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Spokane May Give Builders a Push to Fix Downtown Parking Craters

Can tax incentives help fill in Spokane’s parking craters? Photo: Google Maps

Downtown Spokane, Washington, has more than 12,600 parking spaces -- a moonscape that consumes about 300 acres of land.

These voids in the built environment spread destinations farther apart, discouraging walking, biking, and transit while generating car traffic. And they're everywhere: Parking-saturated Spokane is just like hundreds of other American downtowns, which Streetsblog highlights in our annual Parking Madness competition.

Now Spokane might do something about it. Two civic leaders -- City Council President Ben Stuckart and Downtown Spokane Partnership parking and policy guru Andrew Rolwes -- want to use tax incentives to fill in the city's parking craters, reports Nicholas Deshais at the Spokane Spokesman-Review.

They're proposing a 10-year property tax exemption for new construction on downtown surface parking lots. A similar policy is credited with spurring development of surface parking lots in Center City Philadelphia.

To enact the tax abatement, Spokane needs permission from the state legislature. Stuckart is reaching out to state lawmakers about enabling legislation and told the Spokesman-Review the bill enjoys bipartisan support. It would also grant permission to Tacoma and Vancouver, two cities in Washington similar in size to Spokane, to enact versions of the policy.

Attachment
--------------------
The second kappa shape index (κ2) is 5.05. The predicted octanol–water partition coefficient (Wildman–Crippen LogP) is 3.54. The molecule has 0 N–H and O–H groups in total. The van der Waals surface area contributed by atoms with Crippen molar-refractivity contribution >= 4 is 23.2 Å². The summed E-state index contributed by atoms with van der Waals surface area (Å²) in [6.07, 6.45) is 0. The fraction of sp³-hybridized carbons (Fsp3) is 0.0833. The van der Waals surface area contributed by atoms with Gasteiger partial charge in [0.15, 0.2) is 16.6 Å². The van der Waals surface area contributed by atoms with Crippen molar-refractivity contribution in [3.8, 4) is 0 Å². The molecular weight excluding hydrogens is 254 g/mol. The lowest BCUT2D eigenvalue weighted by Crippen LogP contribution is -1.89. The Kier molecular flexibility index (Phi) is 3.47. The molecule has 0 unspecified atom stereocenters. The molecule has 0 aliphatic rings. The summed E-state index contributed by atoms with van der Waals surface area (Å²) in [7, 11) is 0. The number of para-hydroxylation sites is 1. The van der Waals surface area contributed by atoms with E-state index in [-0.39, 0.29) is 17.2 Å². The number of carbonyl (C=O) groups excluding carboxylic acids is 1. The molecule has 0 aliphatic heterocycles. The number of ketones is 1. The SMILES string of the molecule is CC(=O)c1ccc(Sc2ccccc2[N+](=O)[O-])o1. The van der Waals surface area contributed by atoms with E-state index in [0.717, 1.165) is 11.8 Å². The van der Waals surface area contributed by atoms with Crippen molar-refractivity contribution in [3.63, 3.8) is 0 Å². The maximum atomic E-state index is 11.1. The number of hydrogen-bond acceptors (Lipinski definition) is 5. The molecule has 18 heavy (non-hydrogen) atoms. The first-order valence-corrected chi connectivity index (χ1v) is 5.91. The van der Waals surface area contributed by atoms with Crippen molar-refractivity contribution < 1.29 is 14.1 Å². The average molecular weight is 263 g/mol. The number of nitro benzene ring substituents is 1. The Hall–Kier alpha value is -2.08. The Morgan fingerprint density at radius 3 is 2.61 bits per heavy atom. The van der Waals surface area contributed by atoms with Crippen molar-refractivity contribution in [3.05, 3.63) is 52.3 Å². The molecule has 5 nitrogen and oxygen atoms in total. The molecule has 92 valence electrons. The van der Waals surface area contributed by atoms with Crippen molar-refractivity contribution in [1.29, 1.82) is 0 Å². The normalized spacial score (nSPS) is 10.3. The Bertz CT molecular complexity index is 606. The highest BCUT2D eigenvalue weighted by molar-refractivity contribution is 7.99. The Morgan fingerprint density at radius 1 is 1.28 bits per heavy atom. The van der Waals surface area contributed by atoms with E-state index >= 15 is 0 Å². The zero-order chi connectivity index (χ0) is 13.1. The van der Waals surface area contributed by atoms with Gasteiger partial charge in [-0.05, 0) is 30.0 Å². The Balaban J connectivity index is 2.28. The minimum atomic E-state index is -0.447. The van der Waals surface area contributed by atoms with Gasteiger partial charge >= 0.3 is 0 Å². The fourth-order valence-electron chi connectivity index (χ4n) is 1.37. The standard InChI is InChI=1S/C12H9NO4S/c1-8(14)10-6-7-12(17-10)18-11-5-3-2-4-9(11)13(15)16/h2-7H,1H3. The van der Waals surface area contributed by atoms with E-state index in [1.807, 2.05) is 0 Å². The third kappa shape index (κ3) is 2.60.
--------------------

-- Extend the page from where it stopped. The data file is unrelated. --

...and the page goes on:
In the very center of Spokane, right at the core of downtown, there are few surface parking lots -- it's mainly garages that would be unaffected by the tax abatement. But Rolwes told Streetsblog the policy could be transformative for the "next tier out from the downtown core."

"We think that the market conditions are right to get those transitioned," he said, "and this could play a part in assisting those property owners."

Forgoing property tax revenue isn't a good idea in stronger real estate markets where incentives to redevelop parking lots might not be necessary. But in Spokane, it could be the push the city needs to nudge development toward downtown, where it's easily and efficiently accommodated, instead of farther out, where it imposes higher public costs in the form of infrastructure and services as well as added traffic.

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